Hellenistic Philosophers of Law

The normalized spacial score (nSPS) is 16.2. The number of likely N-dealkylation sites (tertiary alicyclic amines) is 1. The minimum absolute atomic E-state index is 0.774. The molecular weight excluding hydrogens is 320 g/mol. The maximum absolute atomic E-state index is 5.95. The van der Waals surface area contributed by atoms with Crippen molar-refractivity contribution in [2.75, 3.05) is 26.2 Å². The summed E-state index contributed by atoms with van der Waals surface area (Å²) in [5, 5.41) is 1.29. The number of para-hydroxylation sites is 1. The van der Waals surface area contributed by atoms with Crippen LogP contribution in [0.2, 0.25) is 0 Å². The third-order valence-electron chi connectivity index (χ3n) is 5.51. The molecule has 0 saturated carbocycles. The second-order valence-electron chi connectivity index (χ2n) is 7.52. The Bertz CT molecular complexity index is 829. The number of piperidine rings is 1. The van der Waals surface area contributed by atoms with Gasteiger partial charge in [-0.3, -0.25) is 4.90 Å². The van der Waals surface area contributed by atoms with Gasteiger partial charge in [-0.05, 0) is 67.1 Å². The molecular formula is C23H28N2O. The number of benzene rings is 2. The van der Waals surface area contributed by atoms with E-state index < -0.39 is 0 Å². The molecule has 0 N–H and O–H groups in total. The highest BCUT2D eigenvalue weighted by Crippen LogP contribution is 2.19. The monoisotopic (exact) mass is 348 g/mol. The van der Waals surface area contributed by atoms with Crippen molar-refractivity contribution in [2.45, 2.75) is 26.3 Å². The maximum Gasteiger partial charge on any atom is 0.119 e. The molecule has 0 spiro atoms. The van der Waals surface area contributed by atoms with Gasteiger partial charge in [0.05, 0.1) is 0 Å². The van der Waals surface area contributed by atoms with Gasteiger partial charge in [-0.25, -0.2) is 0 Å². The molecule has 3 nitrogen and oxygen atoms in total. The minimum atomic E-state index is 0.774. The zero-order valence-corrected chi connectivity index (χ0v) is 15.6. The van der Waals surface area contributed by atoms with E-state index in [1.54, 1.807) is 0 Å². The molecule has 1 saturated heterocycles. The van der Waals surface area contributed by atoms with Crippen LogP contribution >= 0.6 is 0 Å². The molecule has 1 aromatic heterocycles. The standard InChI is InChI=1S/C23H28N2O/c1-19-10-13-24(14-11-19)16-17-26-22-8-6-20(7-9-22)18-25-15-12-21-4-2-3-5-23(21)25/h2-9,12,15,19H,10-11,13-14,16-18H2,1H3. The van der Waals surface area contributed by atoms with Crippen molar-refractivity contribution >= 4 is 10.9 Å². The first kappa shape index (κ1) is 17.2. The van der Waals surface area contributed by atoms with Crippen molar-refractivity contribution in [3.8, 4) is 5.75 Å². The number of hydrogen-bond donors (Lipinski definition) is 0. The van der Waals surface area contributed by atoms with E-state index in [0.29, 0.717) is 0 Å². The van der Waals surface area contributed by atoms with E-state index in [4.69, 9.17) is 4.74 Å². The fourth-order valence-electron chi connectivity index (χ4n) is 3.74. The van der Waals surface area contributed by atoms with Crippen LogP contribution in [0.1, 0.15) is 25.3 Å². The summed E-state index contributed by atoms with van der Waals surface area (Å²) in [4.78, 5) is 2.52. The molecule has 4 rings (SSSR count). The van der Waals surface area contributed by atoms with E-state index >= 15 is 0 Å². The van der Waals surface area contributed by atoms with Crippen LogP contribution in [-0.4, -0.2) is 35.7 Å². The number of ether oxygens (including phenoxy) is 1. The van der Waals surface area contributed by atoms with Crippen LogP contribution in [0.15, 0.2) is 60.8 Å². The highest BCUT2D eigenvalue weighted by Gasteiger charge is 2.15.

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Between 338 and 323 B.C., the entire eastern Mediterranean region—including Greece, Egypt, and most of western Asia (the remains of the Persian Empire)—fell under Macedonian rule. Although the unity of this new empire did not survive the death of its creator, Alexander of Macedon, the various smaller empires into which it had been fragmented continued to dominate the region for centuries to come. This development signaled the end of the independent Greek polis (“city-state”); but since the emergent local empires now had Greek overlords, the new era also extended the influence of Greek language and culture, which soon became dominant throughout the area. Alexander’s conquests thus mark the end of one age (the Classical) and the beginning of another (the Hellenistic), a turning point conventionally dated from Alexander’s death in 323 B.C. The other end of the Hellenistic era is placed by some at the Roman conquest of Greece (146 B.C.), and by others much later, at the Roman conquest of Egypt and western Asia (a gradual process, somewhat arbitrarily fixed around 31–27 B.C.).